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Hospital Healthcare Europe

Spire to use Clinicon Lavage Trays


8 April, 2008  

The brainchild of Spire Bristol Hospital’s Consultant Orthopaedic Surgeon, John Hardy, the Clinicon Lavage Tray is a simple way of reducing the risk of infection from pathogens, such as MRSA, and blood-borne Hepatitis B, C and HIV, by retaining any spilt blood or body fluids during patient transit and surgery in an inflatable and disposable plastic tray.

The tray, which costs just £12 and comes in pre-sterilised packs of 10 units, not only protects patients and staff from cross-infection but will mean quicker turnaround times between patients in busy operating theatres and will even cut the cost of laundry bills!

Prototypes are already being used as far afield as Melbourne, Australia but – with the commercial launch of the product this week – Spire Healthcare private hospitals will be the first in the UK to benefit from the invention.

“It’s a key step in helping hospitals meet the Control of Substances Hazardous to Health (COSHH) regulations which are designed to cut the risk of cross-infections during transfer to and within the hospital environment,” said John Hardy.

“For years there’s been a known risk of infecting patients and staff through soaked surgical drapes. Healthcare workers face the highest risk being three to five times as likely to contract blood borne viruses such as Hepatitis C because of their increased exposure to these pathogens.

“A recent study found there was a risk of contamination within just 30 minutes of a drape being soaked with blood or body fluids. The beauty of this system is that it captures any infectious fluids and has a sieve-like device to provide rapid drainage. Self adhesive tapes allow the tray to be folded and secured for safe disposal immediately after its use.

“It’s suitable for all forms of surgery but is likely to be particularly popular in NHS Trauma units where operations routinely last for three hours of more and the risk of contamination is therefore greatest,” he said.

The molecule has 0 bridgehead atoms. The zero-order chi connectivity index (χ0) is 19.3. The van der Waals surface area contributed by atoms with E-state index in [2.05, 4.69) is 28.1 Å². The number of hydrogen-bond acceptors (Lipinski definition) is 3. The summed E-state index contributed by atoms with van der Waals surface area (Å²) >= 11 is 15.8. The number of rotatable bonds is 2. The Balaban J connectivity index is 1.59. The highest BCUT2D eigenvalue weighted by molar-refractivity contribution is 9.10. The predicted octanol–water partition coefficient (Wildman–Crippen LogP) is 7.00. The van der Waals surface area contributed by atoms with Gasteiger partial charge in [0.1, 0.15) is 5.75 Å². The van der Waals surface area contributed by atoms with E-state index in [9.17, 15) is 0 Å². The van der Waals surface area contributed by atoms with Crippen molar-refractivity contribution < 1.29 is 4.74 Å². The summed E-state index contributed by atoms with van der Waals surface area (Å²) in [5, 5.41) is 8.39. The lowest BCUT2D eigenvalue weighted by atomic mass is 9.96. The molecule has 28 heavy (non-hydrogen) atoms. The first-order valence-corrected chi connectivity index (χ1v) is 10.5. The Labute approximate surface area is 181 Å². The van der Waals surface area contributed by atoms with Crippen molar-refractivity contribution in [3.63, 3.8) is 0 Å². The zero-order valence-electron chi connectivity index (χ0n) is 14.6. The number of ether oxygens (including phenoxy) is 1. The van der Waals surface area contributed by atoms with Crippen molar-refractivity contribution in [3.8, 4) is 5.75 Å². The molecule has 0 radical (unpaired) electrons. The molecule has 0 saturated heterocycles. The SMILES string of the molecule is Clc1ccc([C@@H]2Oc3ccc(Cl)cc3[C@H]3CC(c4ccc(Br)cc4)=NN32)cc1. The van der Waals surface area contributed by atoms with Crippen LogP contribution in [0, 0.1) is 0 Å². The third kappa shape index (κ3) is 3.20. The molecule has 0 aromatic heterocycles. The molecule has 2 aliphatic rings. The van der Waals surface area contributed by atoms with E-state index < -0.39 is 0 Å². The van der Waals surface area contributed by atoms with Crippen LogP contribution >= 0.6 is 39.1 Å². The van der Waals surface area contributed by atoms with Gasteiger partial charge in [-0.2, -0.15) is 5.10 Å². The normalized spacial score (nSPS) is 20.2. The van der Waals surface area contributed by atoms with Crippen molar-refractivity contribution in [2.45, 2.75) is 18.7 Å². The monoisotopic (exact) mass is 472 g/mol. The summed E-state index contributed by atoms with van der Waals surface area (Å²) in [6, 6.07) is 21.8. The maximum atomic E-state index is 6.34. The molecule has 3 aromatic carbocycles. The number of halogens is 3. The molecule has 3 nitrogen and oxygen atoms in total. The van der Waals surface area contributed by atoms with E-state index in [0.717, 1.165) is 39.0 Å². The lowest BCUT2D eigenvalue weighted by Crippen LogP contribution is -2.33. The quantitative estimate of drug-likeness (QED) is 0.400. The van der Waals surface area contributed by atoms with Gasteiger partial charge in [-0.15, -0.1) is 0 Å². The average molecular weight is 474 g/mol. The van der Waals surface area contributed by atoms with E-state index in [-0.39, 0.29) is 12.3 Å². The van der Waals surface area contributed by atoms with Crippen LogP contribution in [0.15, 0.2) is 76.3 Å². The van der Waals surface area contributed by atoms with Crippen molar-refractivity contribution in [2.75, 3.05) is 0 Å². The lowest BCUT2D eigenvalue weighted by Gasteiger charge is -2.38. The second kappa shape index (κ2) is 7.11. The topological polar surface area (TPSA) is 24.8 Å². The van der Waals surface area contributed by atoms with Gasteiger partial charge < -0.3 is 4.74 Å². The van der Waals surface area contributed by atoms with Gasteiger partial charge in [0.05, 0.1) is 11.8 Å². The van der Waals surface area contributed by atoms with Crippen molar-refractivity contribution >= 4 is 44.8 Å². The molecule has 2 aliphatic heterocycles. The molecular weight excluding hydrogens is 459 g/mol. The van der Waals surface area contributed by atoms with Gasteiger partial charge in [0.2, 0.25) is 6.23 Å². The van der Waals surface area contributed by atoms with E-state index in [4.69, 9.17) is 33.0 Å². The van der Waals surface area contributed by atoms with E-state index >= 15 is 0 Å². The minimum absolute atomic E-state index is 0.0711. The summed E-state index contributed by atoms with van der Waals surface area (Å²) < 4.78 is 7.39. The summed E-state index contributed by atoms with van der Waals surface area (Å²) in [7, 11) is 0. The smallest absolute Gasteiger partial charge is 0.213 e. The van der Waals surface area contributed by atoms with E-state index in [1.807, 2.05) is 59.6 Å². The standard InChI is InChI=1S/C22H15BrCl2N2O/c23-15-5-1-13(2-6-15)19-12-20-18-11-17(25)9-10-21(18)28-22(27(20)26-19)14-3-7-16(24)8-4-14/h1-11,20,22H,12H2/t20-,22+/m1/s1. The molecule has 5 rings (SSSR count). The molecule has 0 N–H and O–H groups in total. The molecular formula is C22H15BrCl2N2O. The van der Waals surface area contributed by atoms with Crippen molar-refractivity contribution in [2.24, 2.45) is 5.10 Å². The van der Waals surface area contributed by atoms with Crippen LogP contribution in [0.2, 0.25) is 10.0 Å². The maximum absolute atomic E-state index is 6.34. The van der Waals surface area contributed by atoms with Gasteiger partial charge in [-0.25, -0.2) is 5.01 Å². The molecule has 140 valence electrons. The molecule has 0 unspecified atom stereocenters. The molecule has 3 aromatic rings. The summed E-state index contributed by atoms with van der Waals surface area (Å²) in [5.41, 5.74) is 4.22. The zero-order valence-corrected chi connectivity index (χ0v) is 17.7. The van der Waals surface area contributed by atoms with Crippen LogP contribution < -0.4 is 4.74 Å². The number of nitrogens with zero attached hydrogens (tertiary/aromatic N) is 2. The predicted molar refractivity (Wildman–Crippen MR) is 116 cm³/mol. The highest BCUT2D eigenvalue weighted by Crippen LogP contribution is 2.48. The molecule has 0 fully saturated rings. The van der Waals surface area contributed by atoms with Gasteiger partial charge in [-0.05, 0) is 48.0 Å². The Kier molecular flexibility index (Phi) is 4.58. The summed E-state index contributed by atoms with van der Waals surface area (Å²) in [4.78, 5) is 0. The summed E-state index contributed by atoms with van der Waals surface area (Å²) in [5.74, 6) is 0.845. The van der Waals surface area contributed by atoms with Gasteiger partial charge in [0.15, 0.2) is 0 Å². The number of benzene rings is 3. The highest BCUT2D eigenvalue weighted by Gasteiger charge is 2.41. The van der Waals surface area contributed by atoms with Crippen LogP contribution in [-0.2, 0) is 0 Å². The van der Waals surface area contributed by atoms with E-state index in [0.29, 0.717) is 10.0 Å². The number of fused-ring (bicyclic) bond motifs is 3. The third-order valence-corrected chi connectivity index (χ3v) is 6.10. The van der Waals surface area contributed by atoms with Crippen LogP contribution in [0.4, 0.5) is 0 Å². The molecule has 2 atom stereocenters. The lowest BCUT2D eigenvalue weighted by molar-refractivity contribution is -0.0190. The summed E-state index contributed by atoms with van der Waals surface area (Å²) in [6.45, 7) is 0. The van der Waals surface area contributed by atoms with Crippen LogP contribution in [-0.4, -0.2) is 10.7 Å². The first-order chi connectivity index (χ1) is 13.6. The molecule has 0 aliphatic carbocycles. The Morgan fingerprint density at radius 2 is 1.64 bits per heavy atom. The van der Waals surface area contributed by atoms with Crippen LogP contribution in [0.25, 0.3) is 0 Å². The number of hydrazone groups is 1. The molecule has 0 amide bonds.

Dr Antonio Orlando, Consultant Plastic Surgeon at Frenchay Hospital, who has made regular use of the prototype tray said: “I found it particularly useful in situations where I had to irrigate contaminated wounds to reduce the risk of post-operative infection.

“Now it is available to the NHS and private hospitals I have no doubt that it will help to reduce both post operative infection of patients and blood-borne infections of staff working in the operating theatres, “he concluded.

Dr Jean-Jacques de Gorter, Director of Clinical Services for Spire Healthcare, said the invention was an important step in helping to ensure the rates of cross-infection within the group’s 25-strong network of private hospitals remain among the lowest in the country.

Spire Healthcare’s superior hospital hygiene performance was recognised in 2007 by the Healthcare Commission which found that Spire Healthcare hospitals performed better against all 32 core standards than all other national private hospital networks.

Each Spire Healthcare hospital has a dedicated Infection Control Lead; a very high proportion of single room patient accommodation; stringent controls over the prescription of antibiotics; strict adherence to the WHO ‘five moments for hand hygiene’ system and Laminar Air Flow filter systems in operating theatres. As a result patients can be confident of being treated in a clean and safe hospital environment.

Spire Healthcare is also one of the first healthcare providers in the UK to publish the clinical performance outcomes for each of its private hospitals on their websites. This data includes any incidence of MRSA, wound infections after surgery and unplanned re-admissions as well as patient satisfaction rates relating to the quality of its ‘front of house’ services.

Spire Healthcare